Infrared photography used to be a bit of a performance, especially when it came to getting your camera converted rather than just using a cheap lens filter. Today, a wide range of companies offer to do the conversion for you, whether you use an SLR or a compact system camera, and it’s a great use for an old device you’d otherwise sell on eBay.
Like HDR and fisheye lenses, infrared is an effect you want to use sparingly otherwise it gets gimmicky, but it can be a great way to liven up your portfolio – particularly in summer, when the blue skies, green grass and leaf-laden trees look good.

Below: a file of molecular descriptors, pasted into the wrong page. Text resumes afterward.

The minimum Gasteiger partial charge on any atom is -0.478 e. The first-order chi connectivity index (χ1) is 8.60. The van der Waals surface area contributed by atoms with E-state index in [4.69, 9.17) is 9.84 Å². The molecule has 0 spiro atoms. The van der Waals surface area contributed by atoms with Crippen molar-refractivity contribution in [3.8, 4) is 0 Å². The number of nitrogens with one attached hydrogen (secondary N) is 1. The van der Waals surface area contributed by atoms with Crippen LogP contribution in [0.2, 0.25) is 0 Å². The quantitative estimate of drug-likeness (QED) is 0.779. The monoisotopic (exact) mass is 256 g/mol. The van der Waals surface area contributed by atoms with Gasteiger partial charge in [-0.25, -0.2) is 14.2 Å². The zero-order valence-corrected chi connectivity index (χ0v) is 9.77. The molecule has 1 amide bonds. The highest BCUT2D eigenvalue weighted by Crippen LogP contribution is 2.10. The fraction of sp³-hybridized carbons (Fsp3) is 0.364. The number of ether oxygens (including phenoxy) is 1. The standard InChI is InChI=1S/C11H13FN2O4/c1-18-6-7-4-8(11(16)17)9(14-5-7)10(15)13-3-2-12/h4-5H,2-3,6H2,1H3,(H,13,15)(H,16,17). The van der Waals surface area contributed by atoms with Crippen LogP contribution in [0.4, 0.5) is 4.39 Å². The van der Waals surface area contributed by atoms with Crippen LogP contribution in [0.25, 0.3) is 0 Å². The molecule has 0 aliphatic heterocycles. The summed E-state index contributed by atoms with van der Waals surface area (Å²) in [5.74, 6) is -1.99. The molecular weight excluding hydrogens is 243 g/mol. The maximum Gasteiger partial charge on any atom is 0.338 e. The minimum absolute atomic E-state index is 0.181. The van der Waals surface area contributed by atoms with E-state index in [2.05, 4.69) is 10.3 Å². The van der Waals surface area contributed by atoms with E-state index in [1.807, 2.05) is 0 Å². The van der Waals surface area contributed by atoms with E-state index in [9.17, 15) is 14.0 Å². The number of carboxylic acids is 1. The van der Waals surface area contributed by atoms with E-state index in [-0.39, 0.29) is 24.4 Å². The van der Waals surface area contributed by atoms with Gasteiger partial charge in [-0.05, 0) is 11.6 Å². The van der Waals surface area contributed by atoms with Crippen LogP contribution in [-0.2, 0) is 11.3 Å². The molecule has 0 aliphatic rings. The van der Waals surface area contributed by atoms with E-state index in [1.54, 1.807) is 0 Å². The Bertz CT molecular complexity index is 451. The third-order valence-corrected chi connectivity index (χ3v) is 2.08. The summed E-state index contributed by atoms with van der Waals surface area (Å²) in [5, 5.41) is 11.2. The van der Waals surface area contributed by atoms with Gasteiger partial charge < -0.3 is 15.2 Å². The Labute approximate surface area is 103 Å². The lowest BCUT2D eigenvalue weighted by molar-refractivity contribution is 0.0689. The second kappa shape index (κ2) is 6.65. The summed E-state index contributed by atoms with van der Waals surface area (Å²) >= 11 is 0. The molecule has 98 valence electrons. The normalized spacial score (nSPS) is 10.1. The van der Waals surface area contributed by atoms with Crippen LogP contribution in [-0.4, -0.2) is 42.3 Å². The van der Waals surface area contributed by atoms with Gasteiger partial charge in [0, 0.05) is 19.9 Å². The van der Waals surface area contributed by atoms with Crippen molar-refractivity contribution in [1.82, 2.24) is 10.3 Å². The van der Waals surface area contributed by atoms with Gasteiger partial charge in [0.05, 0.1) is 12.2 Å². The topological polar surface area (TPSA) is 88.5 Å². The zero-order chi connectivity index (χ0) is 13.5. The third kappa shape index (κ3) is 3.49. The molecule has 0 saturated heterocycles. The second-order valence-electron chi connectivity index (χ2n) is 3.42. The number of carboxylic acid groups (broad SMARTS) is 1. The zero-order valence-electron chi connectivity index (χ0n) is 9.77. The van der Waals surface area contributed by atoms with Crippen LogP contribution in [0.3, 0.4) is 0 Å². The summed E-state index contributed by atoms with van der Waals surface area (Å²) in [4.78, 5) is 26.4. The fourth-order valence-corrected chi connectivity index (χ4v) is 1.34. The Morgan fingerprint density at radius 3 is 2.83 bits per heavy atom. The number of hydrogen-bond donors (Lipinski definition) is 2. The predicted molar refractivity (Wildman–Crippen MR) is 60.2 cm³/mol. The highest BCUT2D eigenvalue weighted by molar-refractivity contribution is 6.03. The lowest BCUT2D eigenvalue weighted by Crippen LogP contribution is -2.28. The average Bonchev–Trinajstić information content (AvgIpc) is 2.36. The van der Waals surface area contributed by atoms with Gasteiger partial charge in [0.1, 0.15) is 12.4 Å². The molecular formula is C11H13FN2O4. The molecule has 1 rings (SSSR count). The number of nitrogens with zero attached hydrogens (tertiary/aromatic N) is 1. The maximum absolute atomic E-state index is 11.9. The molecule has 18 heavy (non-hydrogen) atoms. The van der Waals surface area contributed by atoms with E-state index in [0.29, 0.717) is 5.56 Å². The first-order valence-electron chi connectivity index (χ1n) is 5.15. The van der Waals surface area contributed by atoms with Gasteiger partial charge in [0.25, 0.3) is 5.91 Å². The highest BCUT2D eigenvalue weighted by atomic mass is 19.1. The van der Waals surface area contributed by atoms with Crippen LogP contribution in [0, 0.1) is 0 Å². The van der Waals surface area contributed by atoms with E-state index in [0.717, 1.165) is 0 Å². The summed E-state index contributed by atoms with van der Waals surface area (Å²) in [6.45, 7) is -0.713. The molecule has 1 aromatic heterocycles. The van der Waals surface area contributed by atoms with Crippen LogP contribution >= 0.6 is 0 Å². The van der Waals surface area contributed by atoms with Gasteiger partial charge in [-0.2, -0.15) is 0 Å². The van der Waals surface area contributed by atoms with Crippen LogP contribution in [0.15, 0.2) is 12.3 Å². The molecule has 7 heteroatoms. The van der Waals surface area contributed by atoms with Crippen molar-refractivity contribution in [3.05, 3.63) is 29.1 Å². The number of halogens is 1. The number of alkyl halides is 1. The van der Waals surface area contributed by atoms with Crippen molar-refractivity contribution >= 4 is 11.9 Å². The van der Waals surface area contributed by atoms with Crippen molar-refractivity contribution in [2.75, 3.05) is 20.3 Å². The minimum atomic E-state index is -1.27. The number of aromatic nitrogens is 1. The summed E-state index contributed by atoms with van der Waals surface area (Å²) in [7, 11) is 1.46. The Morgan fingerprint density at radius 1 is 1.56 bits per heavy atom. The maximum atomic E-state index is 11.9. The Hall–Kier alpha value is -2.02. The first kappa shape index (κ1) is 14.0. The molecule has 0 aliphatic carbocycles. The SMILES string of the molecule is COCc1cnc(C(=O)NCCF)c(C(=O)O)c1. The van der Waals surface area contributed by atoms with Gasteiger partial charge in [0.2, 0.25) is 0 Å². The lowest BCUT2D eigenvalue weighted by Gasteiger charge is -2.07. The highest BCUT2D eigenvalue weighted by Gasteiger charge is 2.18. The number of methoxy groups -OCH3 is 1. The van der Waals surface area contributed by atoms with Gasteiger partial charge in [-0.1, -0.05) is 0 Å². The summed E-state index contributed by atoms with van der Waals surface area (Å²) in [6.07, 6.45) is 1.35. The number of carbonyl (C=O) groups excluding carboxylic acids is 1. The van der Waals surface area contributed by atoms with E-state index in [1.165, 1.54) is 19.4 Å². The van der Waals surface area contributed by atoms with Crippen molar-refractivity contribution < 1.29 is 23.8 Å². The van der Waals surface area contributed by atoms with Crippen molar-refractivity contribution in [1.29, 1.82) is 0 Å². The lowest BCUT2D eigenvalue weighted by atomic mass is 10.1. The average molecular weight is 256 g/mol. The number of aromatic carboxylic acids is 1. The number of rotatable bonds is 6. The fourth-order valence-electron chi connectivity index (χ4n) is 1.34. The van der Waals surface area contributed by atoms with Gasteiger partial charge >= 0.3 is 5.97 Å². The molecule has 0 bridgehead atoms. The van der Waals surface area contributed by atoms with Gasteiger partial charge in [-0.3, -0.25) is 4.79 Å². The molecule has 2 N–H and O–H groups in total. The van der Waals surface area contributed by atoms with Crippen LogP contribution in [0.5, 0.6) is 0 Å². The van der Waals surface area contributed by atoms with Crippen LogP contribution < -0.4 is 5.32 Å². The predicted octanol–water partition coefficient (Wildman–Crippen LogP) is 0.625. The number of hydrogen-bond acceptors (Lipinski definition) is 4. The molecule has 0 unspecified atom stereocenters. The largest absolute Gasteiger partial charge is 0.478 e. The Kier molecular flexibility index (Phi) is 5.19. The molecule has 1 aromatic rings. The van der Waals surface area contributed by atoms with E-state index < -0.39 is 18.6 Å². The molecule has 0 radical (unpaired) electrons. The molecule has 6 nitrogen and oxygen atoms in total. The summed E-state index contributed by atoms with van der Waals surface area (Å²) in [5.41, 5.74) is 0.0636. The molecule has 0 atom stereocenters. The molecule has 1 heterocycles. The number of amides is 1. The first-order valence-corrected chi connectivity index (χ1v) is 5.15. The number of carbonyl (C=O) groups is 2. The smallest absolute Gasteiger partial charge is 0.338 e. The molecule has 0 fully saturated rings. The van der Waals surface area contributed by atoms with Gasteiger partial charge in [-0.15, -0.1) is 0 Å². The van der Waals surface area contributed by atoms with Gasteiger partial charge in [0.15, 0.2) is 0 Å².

- Trying an IR conversion yourself carries the risk of damaging your camera if it goes wrong. Most people use a specialist company, such as protechrepairs.co.uk, that will adjust the camera innards and add a filter of your choice.
- Since IR light is mainly captured in the red channel, your images will be mostly red no matter which white balance setting you use. Either set a custom white balance or tweak the white balance later if shooting in raw.
- When choosing subjects for infrared images, leaves, grass and other vegetation take on a surreal ‘bleached’ look, while blue skies look impressively rich and American fashion and dark. IR can also work really well with architecture.
- Carefully work the relevant colour channels in your editing software and adjust the tone curve as required. Split-toning effects can look nice, and put in a bit of grain to give the image a classic film feel.